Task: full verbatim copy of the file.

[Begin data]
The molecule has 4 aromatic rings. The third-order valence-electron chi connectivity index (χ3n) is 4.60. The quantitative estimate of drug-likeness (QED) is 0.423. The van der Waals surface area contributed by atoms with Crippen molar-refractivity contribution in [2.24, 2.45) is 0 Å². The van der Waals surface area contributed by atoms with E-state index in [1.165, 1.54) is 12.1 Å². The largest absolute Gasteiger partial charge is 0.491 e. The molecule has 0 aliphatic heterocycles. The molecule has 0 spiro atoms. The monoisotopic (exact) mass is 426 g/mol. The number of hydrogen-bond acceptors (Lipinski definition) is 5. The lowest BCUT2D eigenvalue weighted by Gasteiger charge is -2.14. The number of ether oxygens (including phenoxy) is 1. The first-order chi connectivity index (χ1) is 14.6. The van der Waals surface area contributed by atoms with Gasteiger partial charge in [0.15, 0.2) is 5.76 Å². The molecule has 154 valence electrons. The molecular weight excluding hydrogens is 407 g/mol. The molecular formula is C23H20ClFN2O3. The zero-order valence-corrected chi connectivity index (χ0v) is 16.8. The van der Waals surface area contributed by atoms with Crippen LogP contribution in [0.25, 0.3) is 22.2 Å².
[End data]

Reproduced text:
The molecule has 4 aromatic rings. The third-order valence-electron chi connectivity index (χ3n) is 4.60. The quantitative estimate of drug-likeness (QED) is 0.423. The van der Waals surface area contributed by atoms with Crippen molar-refractivity contribution in [2.24, 2.45) is 0 Å². The van der Waals surface area contributed by atoms with E-state index in [1.165, 1.54) is 12.1 Å². The largest absolute Gasteiger partial charge is 0.491 e. The molecule has 0 aliphatic heterocycles. The molecule has 0 spiro atoms. The monoisotopic (exact) mass is 426 g/mol. The number of hydrogen-bond acceptors (Lipinski definition) is 5. The lowest BCUT2D eigenvalue weighted by Gasteiger charge is -2.14. The number of ether oxygens (including phenoxy) is 1. The first-order chi connectivity index (χ1) is 14.6. The van der Waals surface area contributed by atoms with Gasteiger partial charge in [0.15, 0.2) is 5.76 Å². The molecule has 154 valence electrons. The molecular weight excluding hydrogens is 407 g/mol. The molecular formula is C23H20ClFN2O3. The zero-order valence-corrected chi connectivity index (χ0v) is 16.8. The van der Waals surface area contributed by atoms with Crippen LogP contribution in [0.25, 0.3) is 22.2 Å².